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Businessmen without bodyguards or guns check email in the lobby of the luxurious Khan Zad resort hotel just outside Erbil.

The Kurds couldn’t stick with the Shia if they wanted to. The Shia and the Kurds are on the opposite side of the country, with the Sunni Arabs wedged in between from Baghdad north to the southern portions of Kirkuk and Mosul. The Sunni Arabs are the Kurds’ principal enemies, and there is no way the Kurds (who also are Sunni Muslims) will stick with the Sunni Arabs if the Shia Arabs decide to go their own way. If the Arabs break Iraq, as they seem hell-bent on doing, the Kurds will be freed by default. There will be no more “Iraq” for them to stay shackled to.

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The gate to a Turkish-style mosque. Mosques never get blown up around here

In the meantime, the Kurds are doing their best to cultivate civil relations with the Sunni Arabs while digging a massive trench on the Green Line to keep the insurgents, the car-bombers, and the suicide-bombers out. The trench is more like a castle moat, really. It’s 5 meters wide, 5 meters deep, and it drops straight down. Anyone trying to cross it without building a bridge will find themselves in a free fall. It’s an inverted version of the wall that separates Israelis from Palestinians. Walls and trenches can be still be crossed, to be sure, but they can’t be crossed quickly, and they certainly cannot be crossed with any vehicles.

My dinner companions were shocked when I told them I’m going to Baghdad next month with the American military. (I’m going, that is, unless the Department of Defense delays my trip yet again.)

“Are you sure you want to go down there?” one of them said. “The Sunni militias cut throats and the Shia militias drill holes in people’s heads. That’s Baghdad.”

Recently some terrorists from one of the militias dumped three dead bodies on a street and broadcasted an announcement for the neighbors: Anyone who tries to bury one of the bodies will join them. For three weeks everyone walked past decomposing corpses as dogs tore at and ate the flesh. Innocent children who do not yet understand the cruel ways of their terrible city asked their parents why those people were sleeping so long in the street.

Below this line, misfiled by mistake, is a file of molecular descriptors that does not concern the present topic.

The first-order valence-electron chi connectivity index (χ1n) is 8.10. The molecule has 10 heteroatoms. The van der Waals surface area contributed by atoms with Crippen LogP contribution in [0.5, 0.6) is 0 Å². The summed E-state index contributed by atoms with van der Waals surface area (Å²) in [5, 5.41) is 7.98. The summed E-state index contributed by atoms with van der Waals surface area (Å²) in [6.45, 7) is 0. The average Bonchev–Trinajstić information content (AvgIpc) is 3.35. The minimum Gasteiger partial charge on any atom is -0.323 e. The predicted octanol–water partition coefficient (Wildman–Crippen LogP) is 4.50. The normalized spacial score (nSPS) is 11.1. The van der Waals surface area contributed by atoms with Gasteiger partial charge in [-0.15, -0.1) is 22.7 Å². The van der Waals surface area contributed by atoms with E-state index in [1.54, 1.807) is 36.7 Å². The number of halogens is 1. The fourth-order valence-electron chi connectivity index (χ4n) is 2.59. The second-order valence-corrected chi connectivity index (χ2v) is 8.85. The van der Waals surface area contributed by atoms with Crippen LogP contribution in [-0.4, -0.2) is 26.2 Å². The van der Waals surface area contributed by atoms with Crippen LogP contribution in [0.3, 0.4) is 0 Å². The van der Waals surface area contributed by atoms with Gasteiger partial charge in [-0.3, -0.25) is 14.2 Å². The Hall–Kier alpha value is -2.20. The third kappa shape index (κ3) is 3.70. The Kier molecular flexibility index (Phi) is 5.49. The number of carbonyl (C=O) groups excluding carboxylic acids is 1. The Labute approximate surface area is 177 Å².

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A residential neighborhood in peaceful Erbil

Kurdistan is safe even without its anti-terrorist trench, and that’s not because it is protected by American soldiers. Only 50 or so troops remain in this part of Iraq. There is no anti-American insurgency (because there is virtually no anti-Americanism) and there is no terrorism. If the Arab Iraqis were as peaceable as the Kurds, the American military could have folded its tents a long time ago.

Iraqi Kurdistan is technically occupied by a foreign power, but this occupation surely ranks among one of the most absurd in human history. Dr. Ali Sindi, advisor to Prime Minister Nechervan Barzani, told me that South Korea is the official occupier of “Northern Iraq.” Korean soldiers are stationed just outside Erbil in a base near the airport. He laughed when he told me the Kurdish military, the Peshmerga (“those who face death”), surround the South Koreans to make sure they’re safe.

Every couple of weeks another government somewhere in the world drops their travel advisory for Iraqi Kuridstan. The regional government sends me an email every time it happens. It is always seen as yet another milestone passed on the road to independence from Baghdad. Not only is Kurdistan recognized as separate from Iraq, it is also recognized as different from Iraq. Iraq is dangerous, but the north really isn’t.

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New houses in Erbil

Kurdistan’s rise flips Iraq on its head. The Kurds are ahead, but they started from nothing. Under Saddam’s regime they had the worst of everything – the worst poverty, the worst underdevelopment, and worst of all they bore the brunt of the worst violence from Baghdad. 200,000 people were killed (out of less than four million) and 95 percent of the villages were completely destroyed.